Posted by: rumnet | June 29, 2011

Ghana’s Middle Income

Ghana’s Middle Income Status Faces Challenges 

(published in the June 2011 edition of the advocate)

Dr. Kwabena Duffuor, Minister of Finance and Economic Planning.... Ruby Sandhu-Rojon, UNDP Resident Coordinator, Ghana

Though Ghana has been described as a middle income country, she is not yet a middle income society due to the numerous serious developmental challenges, Mrs Ruby Sandhu-Rojon, United Nations Resident Coordinator, said in Accra on Tuesday.

She explained that despite the progress made in achieving the Millennium Development Goals (MDG), there were still a lot more to be done regarding MDGs 4, 5 and sanitation aspect of MDG 7, and the continuous high dependence on subsistence agriculture and inequality between the north and the south.

Other challenges include burgeoning youth population that have difficulty in finding productive employment, limited capacities for development management and lack of reliable data for planning, monitoring and evaluation.

Mrs Sandhu-Rojon made this known at a Validation Workshop on the Middle Income Country Status Paper, organised by the Institute of Economic Affairs (IEA) in collaboration with United Nations Development Programme (UNDP), in Accra.

The paper was on the theme: “Moving Towards Middle Income Country Status: Potential Implications for Development Assistance and Achievement of MDGs in Ghana”.

Mrs Sandhu-Rojon said Ghana’s economic growth over recent decades had been based on having strong macroeconomic fundamentals, significant levels of support from development partners as well as peace and security; but prosperity had failed to trickle-down.

“The result is that, wide disparities exist within regions in terms of poverty incidence, access to basics of human development. Perhaps the main disparity is that the North of the country seriously lags behind the South,” she said.

Mrs Sandhu-Rojon called for policies to ensure that income continued to grow in all sectors, institutional and individual capacities are strengthened, and for policymakers to fully comprehend what is meant to have middle income status.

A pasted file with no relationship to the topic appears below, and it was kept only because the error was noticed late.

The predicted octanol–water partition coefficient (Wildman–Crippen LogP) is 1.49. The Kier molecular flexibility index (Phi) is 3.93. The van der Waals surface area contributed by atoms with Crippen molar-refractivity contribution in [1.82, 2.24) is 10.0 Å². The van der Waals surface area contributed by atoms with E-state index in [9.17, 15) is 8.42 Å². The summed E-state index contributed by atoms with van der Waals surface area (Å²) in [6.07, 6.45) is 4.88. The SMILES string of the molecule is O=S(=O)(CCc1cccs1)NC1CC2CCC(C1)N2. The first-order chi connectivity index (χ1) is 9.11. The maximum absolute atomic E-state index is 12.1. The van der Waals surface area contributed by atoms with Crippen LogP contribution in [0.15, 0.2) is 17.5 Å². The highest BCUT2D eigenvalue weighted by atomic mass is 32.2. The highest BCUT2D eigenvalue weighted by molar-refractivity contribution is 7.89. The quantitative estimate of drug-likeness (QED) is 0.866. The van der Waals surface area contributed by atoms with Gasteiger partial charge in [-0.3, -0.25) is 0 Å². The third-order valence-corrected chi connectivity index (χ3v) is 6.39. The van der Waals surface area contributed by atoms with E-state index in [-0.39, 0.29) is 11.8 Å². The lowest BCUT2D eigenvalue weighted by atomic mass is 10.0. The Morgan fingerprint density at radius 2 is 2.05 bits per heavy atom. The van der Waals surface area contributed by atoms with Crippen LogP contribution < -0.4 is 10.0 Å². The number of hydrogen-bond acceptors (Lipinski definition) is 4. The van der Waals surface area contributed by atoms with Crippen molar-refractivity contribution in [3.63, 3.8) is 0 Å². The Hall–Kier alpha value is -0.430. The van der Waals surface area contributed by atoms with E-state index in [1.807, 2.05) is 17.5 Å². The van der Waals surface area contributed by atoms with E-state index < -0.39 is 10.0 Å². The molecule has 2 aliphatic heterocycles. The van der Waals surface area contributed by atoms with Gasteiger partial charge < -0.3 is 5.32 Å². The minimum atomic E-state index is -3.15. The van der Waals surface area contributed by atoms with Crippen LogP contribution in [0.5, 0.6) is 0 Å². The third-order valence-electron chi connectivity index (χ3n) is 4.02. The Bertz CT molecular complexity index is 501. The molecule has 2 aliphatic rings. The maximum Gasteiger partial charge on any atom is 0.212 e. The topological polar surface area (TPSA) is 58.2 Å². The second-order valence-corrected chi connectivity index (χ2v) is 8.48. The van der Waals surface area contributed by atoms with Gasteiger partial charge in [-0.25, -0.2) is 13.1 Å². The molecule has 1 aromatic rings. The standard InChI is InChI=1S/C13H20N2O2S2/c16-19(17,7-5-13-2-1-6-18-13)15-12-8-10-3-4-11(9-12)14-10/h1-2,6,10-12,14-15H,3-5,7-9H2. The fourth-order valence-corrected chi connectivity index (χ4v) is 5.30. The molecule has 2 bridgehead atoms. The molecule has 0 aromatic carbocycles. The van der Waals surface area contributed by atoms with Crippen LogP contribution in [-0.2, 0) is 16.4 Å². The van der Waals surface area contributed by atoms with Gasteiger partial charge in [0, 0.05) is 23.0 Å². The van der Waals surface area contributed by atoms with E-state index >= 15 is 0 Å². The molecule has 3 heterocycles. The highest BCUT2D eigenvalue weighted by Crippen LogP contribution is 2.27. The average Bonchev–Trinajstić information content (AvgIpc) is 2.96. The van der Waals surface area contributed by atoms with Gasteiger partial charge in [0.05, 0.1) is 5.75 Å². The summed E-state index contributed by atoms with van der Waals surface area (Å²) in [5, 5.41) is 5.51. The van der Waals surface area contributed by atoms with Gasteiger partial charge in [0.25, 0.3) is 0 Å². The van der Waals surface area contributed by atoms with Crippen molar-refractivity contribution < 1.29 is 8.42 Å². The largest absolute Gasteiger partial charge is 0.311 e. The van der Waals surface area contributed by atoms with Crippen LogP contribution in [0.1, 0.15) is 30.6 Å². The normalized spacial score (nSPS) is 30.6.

Foreign Affairs and Regional Integration Minister Alhaji, Muhammad Mumuni, said although Ghanaians had been in anticipation of the much awaited middle income status, the announcement caught most people on the wrong foot probably because it was so sudden and therefore unexpected.

For Ghana, he said middle income status had been a long standing development aspiration and noted that there had been a perception that Ghana per capita income had been understated.

The Minister said though on the positive side, it indicated an improvement in many macroeconomics indicators, a significant reduction in budget deficit and a transformation of minimal poverty statistics in addition to an improved credit rating, the status also comes with a cost.

“One of the costs is marshalling development assistance to support the government’s poverty reduction agenda. Meanwhile many countries including Ghana, which have achieved middle income status continue to face the same structural problem afflicting low income countries and need to boost incomes in order to meet the MDGs,” he stressed.

According to the Sector Minister, the reality of the situation was that despite the impressive outlook of the Ghanaian economy, there were still challenges which would require external support , adding that aid would continue to be an important source of financing as Ghana worked towards achieving the MDGs.

However, the Minister noted that Government had taken cognisance of the need to reduce dependence on aid in the medium to long term and therefore intended to redouble the  mobilisation of non-aid resources.

Alhaji Mumuni stated that attainment of the middle income status did not automatically eliminate poverty and other development constraints. He said that any immediate and significant cut in aid flows to Ghana as a middle income country might hamper the gains already made by the country.

“Ghana can only anchor its standing among the rank of middle income countries, if it assumes primary responsibility for her own development.  This calls for efficient management of revenues from oil and gas as well as other natural resources, infrastructural development, prudent macro-economic management and resource mobilization and allocation,” the Minister said.

Professor John Kwakye, Senior Economist of IEA, who gave an overview of the paper, said though Ghana might have become a middle income country based on her higher rebased Gross Domestic Product, she might still lack important attributes of a middle income country.

He said the paper had proposed a seven-pronged priority agenda, which included the development of dynamic agriculture and achievement of food security, human capacity development, strengthen institutional capacities and provision of social protections.


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